The remake’s failure is more obvious in World 8’s introductory level. In the original Super Mario Bros. 3, this level’s absence of light is so perpetual that you can’t distinguish the outlines of black objects like Bob-ombs and cannons unless an explosion occurs. In the Super Mario Bros. remake, a shadowy haze hangs over the top of the stage, but otherwise, you can see quite well. Check out the grass. Check out the soil. Check out the dormant volcanoes. No fear, no mystery, no inconvenience. The Bob-ombs have been made purple, for crying out loud.

From there, the remake’s World 8 interpretation, if you can even call it that, gets worse. Most levels are quite visible, raising the question of why Nintendo continues to bother with the Dark Land moniker. Due to an out-of-place background and heavy usage of the color green, a later stage looks like a jungle from a different world. In another head-scratching example, the remake retains most of the darkness in one level but destroys a strong element of dissimilarity by replacing white sand with yellow sand.

There is no credible artistic reason for these changes. Only two conclusions make sense to me. First, the makers of Super Mario All-Stars were deathly afraid of contrast. Second, the makers of Super Mario All-Stars wanted to make World 8 more approachable and digestible. Either explanation points to a lack of courage, if not a lack of appreciation for an all-time great platformer.

REVIEW: Mario in the First Person

by Jed Pressgrove

Note: This “review” is inspired by commentary on the obligatory first-person option in next-gen Grand Theft Auto V.

When Nintendo announced the rerelease of Super Mario Bros. with a first-person mode, I thought, “C’mon, you’re just trying to make more money by playing off of next-gen hype.” But now that the game is here, anyone can see what the $60 price is going toward. Playing as Mario for real, for the first time, only adds to the legacy of the original game and its world. Against all odds, a simple change of perspective has given us the definitive version of Super Mario Bros. Once you see the detail in the brick blocks you’ve been busting for years, you’ll bust something else.

A more intimate interpretation of the Mario classic wouldn’t have seemed possible five years ago, much less in 1987 when Super Mario Bros. came to the United States. This transformation of Mario the classic platformer to Mario “the life as you live it” suggests a rare intersection of artistic vision and technological advancement. Unlike the original, this game isn’t just about jumping on enemies, hitting question-mark blocks, or gaining the ability to throw fireballs (I’ll come back to this later!). Finally, you ARE Mario. This game is literally about being Mario and having face-to-face encounters with the enemies who want to stop you. What was once a delightful routine — approaching a Goomba to jump on it — becomes something more profound. You realize what it really means to close the distance between Mario and the Goomba, the latter’s teeth only a few feet away from you. With this added tension, jumping on the Goomba’s head is not a familiar action with a predictable end. You’re fighting for your life.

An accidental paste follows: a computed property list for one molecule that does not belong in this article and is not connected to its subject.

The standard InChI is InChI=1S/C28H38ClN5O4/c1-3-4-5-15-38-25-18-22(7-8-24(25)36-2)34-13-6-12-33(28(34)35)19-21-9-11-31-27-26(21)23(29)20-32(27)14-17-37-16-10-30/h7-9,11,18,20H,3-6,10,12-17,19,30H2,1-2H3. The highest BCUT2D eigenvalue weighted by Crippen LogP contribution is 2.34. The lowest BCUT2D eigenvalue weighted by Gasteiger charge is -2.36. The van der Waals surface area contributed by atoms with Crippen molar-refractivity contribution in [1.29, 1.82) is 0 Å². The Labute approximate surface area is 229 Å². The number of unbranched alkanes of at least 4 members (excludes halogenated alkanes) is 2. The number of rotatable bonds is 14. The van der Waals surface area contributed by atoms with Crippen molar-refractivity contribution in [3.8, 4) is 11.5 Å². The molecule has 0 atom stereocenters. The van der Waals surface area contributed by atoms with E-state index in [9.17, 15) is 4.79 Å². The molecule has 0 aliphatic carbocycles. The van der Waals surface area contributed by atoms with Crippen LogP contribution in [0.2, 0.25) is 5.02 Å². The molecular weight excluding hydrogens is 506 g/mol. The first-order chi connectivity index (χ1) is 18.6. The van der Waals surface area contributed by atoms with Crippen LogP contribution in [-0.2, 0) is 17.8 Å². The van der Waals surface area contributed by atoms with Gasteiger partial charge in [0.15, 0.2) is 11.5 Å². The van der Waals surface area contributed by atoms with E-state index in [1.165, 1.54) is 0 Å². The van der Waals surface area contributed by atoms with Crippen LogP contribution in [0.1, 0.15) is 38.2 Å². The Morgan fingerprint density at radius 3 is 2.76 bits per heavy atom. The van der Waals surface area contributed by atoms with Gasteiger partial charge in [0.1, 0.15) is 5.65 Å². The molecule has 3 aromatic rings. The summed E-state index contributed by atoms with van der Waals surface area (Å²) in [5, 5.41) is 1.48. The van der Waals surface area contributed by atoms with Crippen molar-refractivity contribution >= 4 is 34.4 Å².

Indeed, what has been old for years is startlingly new. While the uncountable added details are jaw-dropping, it’s the shift in perspective that makes every classic idea and moment reborn. As you see everything from Mario’s eyes, the truths hit home. Yes, you’re in this to save the Princess, an unquestionably noble effort even in its trope-filled simplicity, yet you’re leaving behind your profession and livelihood to do so. In the traditional Super Mario Bros., the pipes of the Mushroom Kingdom were an oddly endearing method of travel. Here, they’re that and an ironic reminder that your quest has taken away your life as a plumber in Italy — a humble life of sewage and waste that informs your present heroism and sense of hope.

This new perspective rejects the tired label of platformer. Touching the Fire Flower to gain the ability to throw fireballs has always been exciting, but it’s always been claustrophobic in the sense that Mario is forever seen as a platforming mascot. That limitation no longer applies. With the Fire Flower ability in first person, Nintendo has dared to challenge all other first-person shooters. Neither Mario nor first-person shooters will ever be the same again after you watch the Mushroom Kingdom burn.

The ending doesn’t disappoint. For years and years, fans have speculated about some physical bond between Mario and Princess, a connection that goes beyond the tropes and the excuse for another quest. The climax of Mario’s newest adventure is a risky move, just like anytime two people come together and share their vulnerabilities. In a third-person remake, this updated bond might have seemed exploitative or silly. Thank God Nintendo knows that perspective precedes experience.

Attack of the Nintendo Clones: Shipwreck and Blue Beacon

by Jed Pressgrove